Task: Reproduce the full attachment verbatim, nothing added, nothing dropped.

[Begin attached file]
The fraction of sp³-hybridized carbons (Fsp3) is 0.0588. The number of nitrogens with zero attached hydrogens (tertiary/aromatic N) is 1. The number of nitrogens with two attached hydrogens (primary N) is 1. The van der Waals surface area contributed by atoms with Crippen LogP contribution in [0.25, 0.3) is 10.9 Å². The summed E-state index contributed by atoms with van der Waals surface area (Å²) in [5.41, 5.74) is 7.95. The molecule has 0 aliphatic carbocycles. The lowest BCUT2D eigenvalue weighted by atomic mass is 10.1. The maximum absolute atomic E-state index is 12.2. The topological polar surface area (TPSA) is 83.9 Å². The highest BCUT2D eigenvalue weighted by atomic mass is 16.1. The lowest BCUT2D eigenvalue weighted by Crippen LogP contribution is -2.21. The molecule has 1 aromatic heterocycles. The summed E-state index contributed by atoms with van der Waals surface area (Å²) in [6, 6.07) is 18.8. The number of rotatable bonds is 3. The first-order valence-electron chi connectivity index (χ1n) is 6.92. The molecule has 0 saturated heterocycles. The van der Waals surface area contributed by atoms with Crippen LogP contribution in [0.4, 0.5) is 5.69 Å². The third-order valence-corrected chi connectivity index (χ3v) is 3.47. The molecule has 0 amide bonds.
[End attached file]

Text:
The fraction of sp³-hybridized carbons (Fsp3) is 0.0588. The number of nitrogens with zero attached hydrogens (tertiary/aromatic N) is 1. The number of nitrogens with two attached hydrogens (primary N) is 1. The van der Waals surface area contributed by atoms with Crippen LogP contribution in [0.25, 0.3) is 10.9 Å². The summed E-state index contributed by atoms with van der Waals surface area (Å²) in [5.41, 5.74) is 7.95. The molecule has 0 aliphatic carbocycles. The lowest BCUT2D eigenvalue weighted by atomic mass is 10.1. The maximum absolute atomic E-state index is 12.2. The topological polar surface area (TPSA) is 83.9 Å². The highest BCUT2D eigenvalue weighted by atomic mass is 16.1. The lowest BCUT2D eigenvalue weighted by Crippen LogP contribution is -2.21. The molecule has 1 aromatic heterocycles. The summed E-state index contributed by atoms with van der Waals surface area (Å²) in [6, 6.07) is 18.8. The number of rotatable bonds is 3. The first-order valence-electron chi connectivity index (χ1n) is 6.92. The molecule has 0 saturated heterocycles. The van der Waals surface area contributed by atoms with Crippen LogP contribution in [0.4, 0.5) is 5.69 Å². The third-order valence-corrected chi connectivity index (χ3v) is 3.47. The molecule has 0 amide bonds.